Choosing the Right Insulin Delivery Methods: UK Options and Considerations (2023)
Time to read 9 min
Time to read 9 min
Effective insulin delivery is crucial for managing diabetes.
With various options available in the UK, choosing the right insulin delivery method for your needs is important. Your doctor usually decides which methods are best for you and gives you several options.
In this article, we’ll cover everything you need to know about the different insulin delivery devices so you can make an informed decision.
As one of the most vital hormones for human survival, pharmaceutical companies are constantly developing new ways to deliver and administer insulin. Your healthcare provider chooses the best insulin delivery systems based on your diabetes management plan.
Here are some of the insulin delivery devices they might recommend.
Traditional insulin syringes are the most common insulin delivery method worldwide. It involves a small glass vial of insulin and a syringe with a plunger and a needle.
Insulin syringes deliver insulin into the subcutaneous layer of the skin, and you need to rotate the injection site every time to avoid irritation or injection site reactions.
These syringes come in various sizes and gauges depending on your insulin dose and the type of insulin you take. Your healthcare provider can help you determine the best syringe gauge and needle length.
An insulin pump is a small programmable medical device that delivers insulin doses directly into your body using a catheter inserted under the skin.
Insulin pumps help you manage your blood sugar levels more effectively and conveniently than traditional insulin injections.
These pumps can be programmed to administer insulin at mealtimes called bolus insulin to keep your blood glucose levels from spiking after meals. It's equivalent to the shot of short-acting insulin you'd normally take a few minutes before eating.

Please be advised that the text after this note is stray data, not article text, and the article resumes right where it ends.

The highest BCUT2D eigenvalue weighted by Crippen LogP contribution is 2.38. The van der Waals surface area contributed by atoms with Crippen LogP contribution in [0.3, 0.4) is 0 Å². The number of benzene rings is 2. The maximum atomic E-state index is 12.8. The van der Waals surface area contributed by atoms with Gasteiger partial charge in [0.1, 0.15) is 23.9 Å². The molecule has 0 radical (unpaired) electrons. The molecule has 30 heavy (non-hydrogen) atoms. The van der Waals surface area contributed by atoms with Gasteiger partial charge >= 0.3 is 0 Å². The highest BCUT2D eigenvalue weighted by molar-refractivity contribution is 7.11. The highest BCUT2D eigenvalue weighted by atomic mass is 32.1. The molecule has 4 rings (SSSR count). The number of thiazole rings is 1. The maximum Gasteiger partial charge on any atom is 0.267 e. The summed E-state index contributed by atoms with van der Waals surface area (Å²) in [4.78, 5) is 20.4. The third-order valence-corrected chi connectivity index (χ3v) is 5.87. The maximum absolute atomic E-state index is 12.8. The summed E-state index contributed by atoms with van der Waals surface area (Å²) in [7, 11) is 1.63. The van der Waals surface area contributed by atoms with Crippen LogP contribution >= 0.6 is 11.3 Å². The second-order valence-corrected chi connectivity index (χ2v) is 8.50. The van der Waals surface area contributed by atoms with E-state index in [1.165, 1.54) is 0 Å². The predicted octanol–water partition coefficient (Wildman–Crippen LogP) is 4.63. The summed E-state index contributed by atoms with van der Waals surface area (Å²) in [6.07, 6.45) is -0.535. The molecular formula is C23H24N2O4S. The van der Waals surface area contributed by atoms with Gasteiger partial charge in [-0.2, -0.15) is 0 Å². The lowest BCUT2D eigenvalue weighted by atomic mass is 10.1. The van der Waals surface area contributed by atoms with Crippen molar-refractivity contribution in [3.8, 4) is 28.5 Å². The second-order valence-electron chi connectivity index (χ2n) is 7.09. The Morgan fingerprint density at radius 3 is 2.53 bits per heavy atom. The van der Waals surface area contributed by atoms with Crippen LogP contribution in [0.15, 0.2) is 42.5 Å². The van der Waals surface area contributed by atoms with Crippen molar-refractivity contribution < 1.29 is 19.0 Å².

Unlike traditional syringes, you'll still need to tell your insulin pump to give you a bolus dose, but you won't need to prepare it.
Pumps can also be programmed to deliver a continuous subcutaneous insulin infusion called basal insulin. This long-acting insulin dose keeps your blood sugar steady throughout the day and when you sleep at night.
With these two methods of insulin administration, insulin pumps mimic the body's natural insulin patterns. It saves you the trouble of taking multiple daily injections. However, you still need to program the insulin pump and tell it how much insulin to administer each time.
There are generally two types of insulin pumps: external and implantable.
External insulin pumps, the most common type, are usually made up of three parts:
External insulin pumps can be attached to your belt, kept in your pocket, or strapped to your arm or stomach beneath your clothes.
Some external insulin pumps, called patch pumps, lack the tubing but instead use a patch-like device that sticks directly to the skin.
Implantable insulin pumps, on the other hand, are well hidden because they are surgically implanted beneath the skin. However, this type of insulin pump is still under development, and very few people have tried it.
An artificial pancreas, also called a closed-loop system, is an insulin delivery device composed of three parts:
A CGM is a small sensor that goes under the skin and measures your blood glucose levels throughout the day. Continuous glucose monitors then relay these readings to your smartphone or any device you prefer via a wireless Bluetooth transmitter.
Unlike a traditional glucometer, CGMs give you real-time glucose data that can drive your food choices and insulin doses.
A continuous glucose monitor connected to an insulin pump reads your blood sugar levels and tells the pump to release insulin accordingly. Together, they act as an artificial pancreas that reads fluctuations in your blood sugar and releases the right amount of insulin.